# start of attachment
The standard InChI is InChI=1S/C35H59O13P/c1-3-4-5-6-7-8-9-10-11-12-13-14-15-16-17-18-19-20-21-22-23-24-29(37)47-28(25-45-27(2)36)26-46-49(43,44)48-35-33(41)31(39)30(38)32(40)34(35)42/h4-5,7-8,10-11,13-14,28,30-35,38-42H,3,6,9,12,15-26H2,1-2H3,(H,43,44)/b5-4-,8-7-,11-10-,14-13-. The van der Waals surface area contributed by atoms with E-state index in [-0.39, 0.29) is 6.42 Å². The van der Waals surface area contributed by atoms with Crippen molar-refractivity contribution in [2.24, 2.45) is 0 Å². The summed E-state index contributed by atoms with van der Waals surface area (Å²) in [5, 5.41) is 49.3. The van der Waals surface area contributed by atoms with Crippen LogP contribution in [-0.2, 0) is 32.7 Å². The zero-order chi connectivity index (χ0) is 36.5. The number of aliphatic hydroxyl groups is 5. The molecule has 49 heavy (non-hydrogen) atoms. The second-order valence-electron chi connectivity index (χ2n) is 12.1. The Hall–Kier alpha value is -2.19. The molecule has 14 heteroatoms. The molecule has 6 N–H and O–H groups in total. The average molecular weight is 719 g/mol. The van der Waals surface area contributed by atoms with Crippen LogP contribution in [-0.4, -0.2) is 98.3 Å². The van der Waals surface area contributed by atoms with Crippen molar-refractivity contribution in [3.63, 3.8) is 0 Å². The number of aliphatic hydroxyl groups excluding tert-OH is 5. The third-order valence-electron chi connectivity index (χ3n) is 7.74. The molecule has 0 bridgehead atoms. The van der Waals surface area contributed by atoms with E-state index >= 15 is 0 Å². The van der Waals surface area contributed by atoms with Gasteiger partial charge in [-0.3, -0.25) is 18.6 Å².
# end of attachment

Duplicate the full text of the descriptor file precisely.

The standard InChI is InChI=1S/C35H59O13P/c1-3-4-5-6-7-8-9-10-11-12-13-14-15-16-17-18-19-20-21-22-23-24-29(37)47-28(25-45-27(2)36)26-46-49(43,44)48-35-33(41)31(39)30(38)32(40)34(35)42/h4-5,7-8,10-11,13-14,28,30-35,38-42H,3,6,9,12,15-26H2,1-2H3,(H,43,44)/b5-4-,8-7-,11-10-,14-13-. The van der Waals surface area contributed by atoms with E-state index in [-0.39, 0.29) is 6.42 Å². The van der Waals surface area contributed by atoms with Crippen molar-refractivity contribution in [2.24, 2.45) is 0 Å². The summed E-state index contributed by atoms with van der Waals surface area (Å²) in [5, 5.41) is 49.3. The van der Waals surface area contributed by atoms with Crippen LogP contribution in [-0.2, 0) is 32.7 Å². The zero-order chi connectivity index (χ0) is 36.5. The number of aliphatic hydroxyl groups is 5. The molecule has 49 heavy (non-hydrogen) atoms. The second-order valence-electron chi connectivity index (χ2n) is 12.1. The Hall–Kier alpha value is -2.19. The molecule has 14 heteroatoms. The molecule has 6 N–H and O–H groups in total. The average molecular weight is 719 g/mol. The van der Waals surface area contributed by atoms with Crippen LogP contribution in [-0.4, -0.2) is 98.3 Å². The van der Waals surface area contributed by atoms with Crippen molar-refractivity contribution in [3.63, 3.8) is 0 Å². The number of aliphatic hydroxyl groups excluding tert-OH is 5. The third-order valence-electron chi connectivity index (χ3n) is 7.74. The molecule has 0 bridgehead atoms. The van der Waals surface area contributed by atoms with E-state index >= 15 is 0 Å². The van der Waals surface area contributed by atoms with Gasteiger partial charge in [-0.3, -0.25) is 18.6 Å².